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A new bill in Congress would tighten child labor rules in agriculture


With child labor in the news, here's something to think about. Under federal law, children as young as 12 can be hired to work on farms, but some House Democrats are trying to change that. NPR's Andrea Hsu has more.

ANDREA HSU, BYLINE: This year alone, stories have emerged of 13-year-olds cleaning saws in meatpacking plants, 10-year-olds working in the kitchen of a McDonald's. But this bill is not about them. It's about the estimated tens or even hundreds of thousands of children who are legally working in agriculture.

RAUL RUIZ: The fact that children are still put in harm's way working in the fields is a legacy of a bygone era that needs to be rectified.

HSU: That's Democratic Congressman Raul Ruiz of California, one of the sponsors of the bill known as the CARE Act.

RUIZ: The Children's Act for Responsible Employment and Farm Safety.

HSU: Under federal law, children have to be 14 to work just about anywhere, and their hours have limits. But there's a carve-out for agriculture that dates back decades. Children can be hired for farm work at age 12 for any number of hours as long as they don't miss school. And while children are generally prohibited from doing hazardous work, again, there's an exception for agriculture. At 16, children can operate heavy machinery and work at any height on farms. The CARE Act would do away with these carve-outs.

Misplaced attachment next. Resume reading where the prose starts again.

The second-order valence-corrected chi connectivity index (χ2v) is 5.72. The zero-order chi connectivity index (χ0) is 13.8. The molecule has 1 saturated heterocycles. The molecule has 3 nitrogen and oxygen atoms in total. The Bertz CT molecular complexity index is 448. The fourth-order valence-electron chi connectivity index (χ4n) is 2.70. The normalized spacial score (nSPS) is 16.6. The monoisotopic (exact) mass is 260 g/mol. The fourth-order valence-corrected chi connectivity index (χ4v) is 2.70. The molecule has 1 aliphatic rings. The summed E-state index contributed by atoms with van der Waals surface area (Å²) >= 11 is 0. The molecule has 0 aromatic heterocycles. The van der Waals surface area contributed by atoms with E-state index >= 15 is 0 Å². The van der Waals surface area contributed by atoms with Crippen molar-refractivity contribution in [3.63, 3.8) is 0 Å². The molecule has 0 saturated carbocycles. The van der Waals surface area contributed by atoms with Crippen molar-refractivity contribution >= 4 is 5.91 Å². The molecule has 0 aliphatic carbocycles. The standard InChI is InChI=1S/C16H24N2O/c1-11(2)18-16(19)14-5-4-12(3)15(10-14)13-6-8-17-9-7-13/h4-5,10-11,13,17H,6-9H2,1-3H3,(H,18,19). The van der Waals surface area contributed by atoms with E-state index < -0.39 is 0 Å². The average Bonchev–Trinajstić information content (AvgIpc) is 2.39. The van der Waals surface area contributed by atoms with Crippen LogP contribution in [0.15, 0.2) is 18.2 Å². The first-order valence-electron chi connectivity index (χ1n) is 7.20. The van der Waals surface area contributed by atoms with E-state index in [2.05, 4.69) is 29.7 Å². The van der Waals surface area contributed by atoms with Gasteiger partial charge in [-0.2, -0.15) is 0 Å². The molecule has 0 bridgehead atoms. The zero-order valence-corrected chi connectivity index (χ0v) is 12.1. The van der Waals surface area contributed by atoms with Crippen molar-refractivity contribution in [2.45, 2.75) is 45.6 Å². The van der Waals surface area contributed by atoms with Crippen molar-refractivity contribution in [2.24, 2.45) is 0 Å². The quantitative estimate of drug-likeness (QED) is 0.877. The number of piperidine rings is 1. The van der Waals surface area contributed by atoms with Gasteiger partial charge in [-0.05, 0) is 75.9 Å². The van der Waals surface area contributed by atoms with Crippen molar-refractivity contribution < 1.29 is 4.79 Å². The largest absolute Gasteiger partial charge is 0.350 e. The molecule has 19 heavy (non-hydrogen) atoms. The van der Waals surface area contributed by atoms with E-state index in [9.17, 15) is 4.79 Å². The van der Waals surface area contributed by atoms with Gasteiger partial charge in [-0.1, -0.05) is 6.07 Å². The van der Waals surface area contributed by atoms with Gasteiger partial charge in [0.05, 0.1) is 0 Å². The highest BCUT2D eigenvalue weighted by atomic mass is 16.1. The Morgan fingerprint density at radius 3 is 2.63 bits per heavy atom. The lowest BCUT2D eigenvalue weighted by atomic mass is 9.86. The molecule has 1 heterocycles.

RUIZ: We're not asking for anything more or above. We're asking for parity.

HSU: Margaret Wurth of Human Rights Watch says current law creates absurd parallels where children of the same ages don't receive the same protections from dangerous work.

MARGARET WURTH: To operate a circular meat slicer at a deli, you'd have to be 18. But to use that same kind of circular saw on a farm, you could be 16.

HSU: Now, many versions of this bill have been introduced over the years, only to die in Congress. But now that child labor violations in factories and slaughterhouses have grabbed headlines, Margaret Wurth is hopeful this time will be different.

WURTH: I think it's just an issue of people not realizing that we still have these harmful carve-outs in law that allow this to legally be happening in our country.

HSU: Prior iterations of this bill met with fierce opposition from farms. At a hearing last fall, Kristi Boswell, who grew up on a farm and later served in President Trump's Agriculture Department, warned that traditions held by farming families would be threatened.


KRISTI BOSWELL: My niece and nephews would not have been able to detassel corn at ages 12 and 13, despite their parents knowing they were mature enough to handle the job.

HSU: Actually, the bill has some exemptions for family farms, and Margaret Wurth says it's not about keeping the children of farm owners and their cousins, from working and learning the family business. It's about protecting those who are the most vulnerable.

WURTH: These are Latinx children and their families who are working in the fields because they're living in extreme poverty.

HSU: But here lies another complexity. Many families depend on the income their children bring in. Cutting off that source of income could be devastating. Wurth is under no illusions that the CARE act would end child labor overnight, but she says it would set a legal framework for tackling the issue.

WURTH: If a labor inspector goes to a farm today and finds a 12-year-old working a 14-hour shift in a tobacco field, there's no violation to report. There's really nothing that inspector can say.

HSU: Because that work is completely legal - something this bill seeks to change.

Andrea Hsu, NPR News.

(SOUNDBITE OF MUSIC) Transcript provided by NPR, Copyright NPR.

NPR transcripts are created on a rush deadline by an NPR contractor. This text may not be in its final form and may be updated or revised in the future. Accuracy and availability may vary. The authoritative record of NPR’s programming is the audio record.

Andrea Hsu is NPR's labor and workplace correspondent.